With zoonoses the picture is constantly changing. Infectious agents that were once not considered to be important in humans are now recognized as being potentially pathogenic. Many ofthese "opportunists" take advantage of a debilitated host—in particular, a person who is immunosuppressed. Immunosuppression in humans can result from an infectious disease (HIV/AIDS is the best known example but there are many others, such as malaria), malnutrition or some form of medication which is reducing the immune response. It is therefore wise to assume that sick or dead birds represent a source of pathogens for humans. If this precautionary approach is followed, and appropriate safeguards are taken, the risks involved in carrying out an examination of the bird will usually be low.

The specific precautions that should be implemented to minimize the spread of zoonotic infections depend on the circumstances. In some countries health and safety legislation may require the employer of those embarking upon postmortem examinations or sample-taking to compile a risk assessment before the work is done. The avian biologist or veterinarian who is likely to be involved in such work will need to follow the rules and to take appropriate precautions. In other countries, adherence to the same level of risk assessment and protection of staff will probably not be possible. Nevertheless, the scientist who is involved in such work, regardless of the country involved, has a moral responsibility for assistants and other staff, and it is therefore wise to draw up and adhere to a code of practice aimed at minimizing the risk of infection. A similar approach is usually needed in the field, where good facilities for the examination of birds are seldom available and improvisation is necessary. Again, in some countries there are health and safety obligations on employers and employees relating to field work but elsewhere these may not exist and instead a voluntary code of practice may need to be instigated (Cooper 1996). This is further discussed later, under 8.7 (Legal Aspects).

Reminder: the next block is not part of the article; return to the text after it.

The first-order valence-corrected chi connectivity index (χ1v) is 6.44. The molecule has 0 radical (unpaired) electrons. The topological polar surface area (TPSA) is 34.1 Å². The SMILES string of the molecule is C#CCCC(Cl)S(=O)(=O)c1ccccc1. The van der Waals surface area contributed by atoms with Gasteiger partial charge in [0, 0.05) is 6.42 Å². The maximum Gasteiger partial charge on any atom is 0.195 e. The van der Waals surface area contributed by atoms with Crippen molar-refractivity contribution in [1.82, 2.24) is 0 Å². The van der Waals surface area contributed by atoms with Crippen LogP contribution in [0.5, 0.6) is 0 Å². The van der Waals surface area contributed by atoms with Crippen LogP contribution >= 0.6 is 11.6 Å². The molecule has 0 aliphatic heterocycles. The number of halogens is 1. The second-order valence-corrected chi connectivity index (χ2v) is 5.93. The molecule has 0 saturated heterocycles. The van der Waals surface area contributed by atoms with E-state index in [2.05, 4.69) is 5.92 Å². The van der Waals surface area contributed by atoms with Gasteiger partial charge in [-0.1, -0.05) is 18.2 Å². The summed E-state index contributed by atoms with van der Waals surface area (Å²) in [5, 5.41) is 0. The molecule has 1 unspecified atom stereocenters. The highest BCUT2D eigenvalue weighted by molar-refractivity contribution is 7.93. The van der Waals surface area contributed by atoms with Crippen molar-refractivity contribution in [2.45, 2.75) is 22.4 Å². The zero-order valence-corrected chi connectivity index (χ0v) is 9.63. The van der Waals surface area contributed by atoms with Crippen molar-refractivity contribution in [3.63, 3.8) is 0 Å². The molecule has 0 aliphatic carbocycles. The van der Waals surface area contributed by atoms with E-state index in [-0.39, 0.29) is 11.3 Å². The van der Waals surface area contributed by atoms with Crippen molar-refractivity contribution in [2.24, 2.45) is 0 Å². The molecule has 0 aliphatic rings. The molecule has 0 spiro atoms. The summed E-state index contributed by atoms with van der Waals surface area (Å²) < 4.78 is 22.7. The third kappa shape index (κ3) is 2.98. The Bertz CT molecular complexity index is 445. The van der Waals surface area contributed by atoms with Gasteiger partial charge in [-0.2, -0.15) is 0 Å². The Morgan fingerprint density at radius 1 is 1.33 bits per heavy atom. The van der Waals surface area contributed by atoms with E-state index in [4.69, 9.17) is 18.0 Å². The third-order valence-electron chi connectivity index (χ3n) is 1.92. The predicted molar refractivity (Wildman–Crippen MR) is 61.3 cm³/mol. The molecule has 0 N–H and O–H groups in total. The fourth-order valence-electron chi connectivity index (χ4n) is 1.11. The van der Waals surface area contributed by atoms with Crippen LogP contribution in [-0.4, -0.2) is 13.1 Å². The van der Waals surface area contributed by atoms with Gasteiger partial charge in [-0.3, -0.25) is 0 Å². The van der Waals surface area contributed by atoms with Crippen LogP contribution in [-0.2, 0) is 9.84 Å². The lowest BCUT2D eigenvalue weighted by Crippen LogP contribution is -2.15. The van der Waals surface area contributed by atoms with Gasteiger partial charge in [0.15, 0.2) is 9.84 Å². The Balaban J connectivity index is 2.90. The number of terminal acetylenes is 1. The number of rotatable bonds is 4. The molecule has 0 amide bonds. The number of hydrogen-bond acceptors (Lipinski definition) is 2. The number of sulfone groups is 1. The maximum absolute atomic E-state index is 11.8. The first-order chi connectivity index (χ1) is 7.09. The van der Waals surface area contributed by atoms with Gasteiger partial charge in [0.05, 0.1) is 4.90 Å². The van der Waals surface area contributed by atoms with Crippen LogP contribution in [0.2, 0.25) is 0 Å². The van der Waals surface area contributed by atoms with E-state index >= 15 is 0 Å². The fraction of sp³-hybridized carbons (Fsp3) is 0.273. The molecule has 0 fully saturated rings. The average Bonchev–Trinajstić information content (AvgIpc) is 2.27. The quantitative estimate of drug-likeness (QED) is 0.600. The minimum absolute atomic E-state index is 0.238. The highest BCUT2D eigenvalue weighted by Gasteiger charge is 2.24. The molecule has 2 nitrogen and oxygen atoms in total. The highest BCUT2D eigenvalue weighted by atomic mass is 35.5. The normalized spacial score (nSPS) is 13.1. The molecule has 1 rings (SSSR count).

Basic rules that will help to reduce the spread of zoonoses are as follows:

• Be aware of the risks from birds, by reading the literature and by consulting veterinarians, physicians, and others who have the appropriate knowledge

• Familiarize colleagues and others involved in the study with the possible hazards

• Draw up a risk assessment, even if this is not a statutory requirement where you are working; follow this with a Standard Operating Procedure (SOP) in order to reduce the risks to a minimum

• Ensure that you and your colleagues understand how microorganisms can be spread and how best such spread may be prevented

• Operate the "clean/dirty" principle; whereby during a postmortem examination one person keeps "clean" and handles only the note-books, tape recorder, and the outside of specimen bottles, while the other is "dirty" and comes into direct contact with the dead bird and its tissues.

• Seek professional advice where the risk appears to be substantial—if for example, chlamydiosis (chlamydophilosis) is suspected or if the picture suggests a new or unusual infectious agent.

• Always follow basic hygienic precautions, such as the wearing of gloves and the use of disinfectants, and be prepared to invest in specialized equipment and facilities (which can range from facemasks to safety cabinets) if this is deemed necessary.

• If, during the course of a postmortem examination, an accident occurs (e.g. splashing of possibly infected material on to the face), seek medical advice. Likewise, if clinical signs that may be suggestive of a zoonotic infection occur following a necropsy, report this and detail the work that you have been doing.

• Consider producing a card that can be shown to and read by a member of the medical profession, explaining that the holder comes into contact with sick or dead birds and, therefore, in the event of an unexplained fever, or other clinical signs, might be infected with an avian pathogen.

• Remember if working overseas or as part of an international team that there may be barriers on account of language, especially amongst support staff. Consider using diagrams and other visual aids in protocols and literature as well as the written word.